A hurricane watch has been issued for St. Lucia as Tropical Storm Bret barreled towards the eastern Caribbean on Thursday at hurricane strength. And another tropical storm, Cindy, is forming in the Atlantic with a likely track aimed at the eastern United States.
Bret, which is gaining strength, was located about 170 miles (265 kilometers) east of Barbados on Thursday morning and was moving west at 15 mph (24 kph). It has maximum sustained winds of 70 mph (110 kph), just below the 74 mph (119 kph) winds of a Category 1 hurricane. The National Oceanic and Atmospheric Administration map has a probable path pointing to Central America.
Airports, businesses, schools and offices closed in St. Lucia and Dominica as forecasters warned of heavy downpours, landslides and flooding.
“Protect your life, property and livelihood,” urged St. Lucia Prime Minister Philip Pierre.
Residents across the island filled their cars with gas and stocked up on water and canned food, hoping the typhoon would not cause too much damage.
“You always have to be prepared,” said Ben Marcellin, who runs a guesthouse, in a phone interview. “You don’t know. This could be serious. “
A tropical storm warning is in effect for Dominica, St. Lucia and Martinique, while a tropical storm watch was issued for Barbados and St. Vincent and the Grenadines. The storm is expected to begin affecting the eastern Caribbean islands on Thursday, according to the National Hurricane Center in Miami.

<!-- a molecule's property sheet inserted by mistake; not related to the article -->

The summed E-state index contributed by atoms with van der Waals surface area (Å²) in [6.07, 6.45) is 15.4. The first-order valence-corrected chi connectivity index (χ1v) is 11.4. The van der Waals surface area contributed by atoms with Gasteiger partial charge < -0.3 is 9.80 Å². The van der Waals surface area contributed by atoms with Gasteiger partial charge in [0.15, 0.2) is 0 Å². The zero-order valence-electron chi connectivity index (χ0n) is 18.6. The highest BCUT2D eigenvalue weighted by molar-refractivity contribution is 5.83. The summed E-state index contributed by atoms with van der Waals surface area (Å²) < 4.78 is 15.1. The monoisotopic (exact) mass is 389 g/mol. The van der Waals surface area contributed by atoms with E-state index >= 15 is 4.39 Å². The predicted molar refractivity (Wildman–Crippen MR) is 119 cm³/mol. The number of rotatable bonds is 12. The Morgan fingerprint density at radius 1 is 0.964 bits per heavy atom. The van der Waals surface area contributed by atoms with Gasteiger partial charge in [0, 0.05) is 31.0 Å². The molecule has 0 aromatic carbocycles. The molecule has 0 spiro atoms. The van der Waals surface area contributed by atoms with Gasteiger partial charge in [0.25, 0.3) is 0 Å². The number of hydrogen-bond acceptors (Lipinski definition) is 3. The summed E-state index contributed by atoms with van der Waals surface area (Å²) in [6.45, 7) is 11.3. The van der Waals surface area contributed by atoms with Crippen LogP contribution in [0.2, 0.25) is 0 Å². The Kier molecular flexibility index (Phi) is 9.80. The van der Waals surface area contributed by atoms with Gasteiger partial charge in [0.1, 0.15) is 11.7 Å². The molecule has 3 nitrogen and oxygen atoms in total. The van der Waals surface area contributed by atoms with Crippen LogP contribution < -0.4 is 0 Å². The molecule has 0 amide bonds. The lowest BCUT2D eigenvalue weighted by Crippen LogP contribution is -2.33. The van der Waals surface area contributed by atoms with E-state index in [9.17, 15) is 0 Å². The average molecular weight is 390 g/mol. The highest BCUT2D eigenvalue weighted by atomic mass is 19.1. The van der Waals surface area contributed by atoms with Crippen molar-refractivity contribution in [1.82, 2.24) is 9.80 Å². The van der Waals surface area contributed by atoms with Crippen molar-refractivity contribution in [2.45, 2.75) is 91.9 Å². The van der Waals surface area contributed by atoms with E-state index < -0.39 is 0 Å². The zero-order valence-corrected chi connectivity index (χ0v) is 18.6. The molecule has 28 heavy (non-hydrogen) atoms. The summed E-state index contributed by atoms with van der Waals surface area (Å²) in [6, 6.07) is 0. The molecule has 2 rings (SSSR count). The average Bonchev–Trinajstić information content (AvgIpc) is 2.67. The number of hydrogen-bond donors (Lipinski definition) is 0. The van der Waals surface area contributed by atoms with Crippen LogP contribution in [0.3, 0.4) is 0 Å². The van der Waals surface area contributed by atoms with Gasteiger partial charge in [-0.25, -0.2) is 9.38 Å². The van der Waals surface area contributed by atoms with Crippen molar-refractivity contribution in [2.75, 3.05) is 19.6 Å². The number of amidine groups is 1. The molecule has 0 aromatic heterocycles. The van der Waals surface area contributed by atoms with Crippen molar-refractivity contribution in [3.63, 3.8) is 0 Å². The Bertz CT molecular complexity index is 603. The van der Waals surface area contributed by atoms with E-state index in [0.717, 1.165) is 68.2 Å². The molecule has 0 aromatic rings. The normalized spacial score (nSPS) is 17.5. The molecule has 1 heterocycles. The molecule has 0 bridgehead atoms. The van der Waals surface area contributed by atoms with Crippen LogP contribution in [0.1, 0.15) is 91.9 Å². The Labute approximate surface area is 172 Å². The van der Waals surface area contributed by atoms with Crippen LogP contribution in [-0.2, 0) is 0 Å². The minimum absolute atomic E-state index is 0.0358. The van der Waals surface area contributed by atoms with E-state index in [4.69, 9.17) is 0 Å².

Andre Joyeux, director of St. Lucia’s Meteorological Services, said that Bret is expected to cut directly across the island.
“So we hope people will listen,” he said.
Up to 10 inches of rain is forecast for the French Caribbean island of Guadeloupe south to St. Vincent and the Grenadines, including Barbados, the hurricane center said. Waves of up to 13 feet are also forecast for Guadeloupe, according to local meteorologists.
Bret is expected to lose strength once it enters the eastern Caribbean Sea and is expected to dissipate by Saturday.
The Caribbean is also closely watching a tropical depression that follows Bret and has a 90% chance of forming. Early forecasts expected it to become Tropical Storm Cindy on Thursday and take a path northeast of the Caribbean through open waters.
If the depression strengthens into a hurricane, it will be the first time since record keeping that two storms have formed in the tropical Atlantic in June, according to meteorologist Philip Klotzbach of Colorado State University.
The National Oceanic and Atmospheric Administration predicts 12 to 17 typhoons for this year’s hurricane season. It says between five and nine of those storms will become hurricanes, including four major hurricanes of Category 3 or higher.
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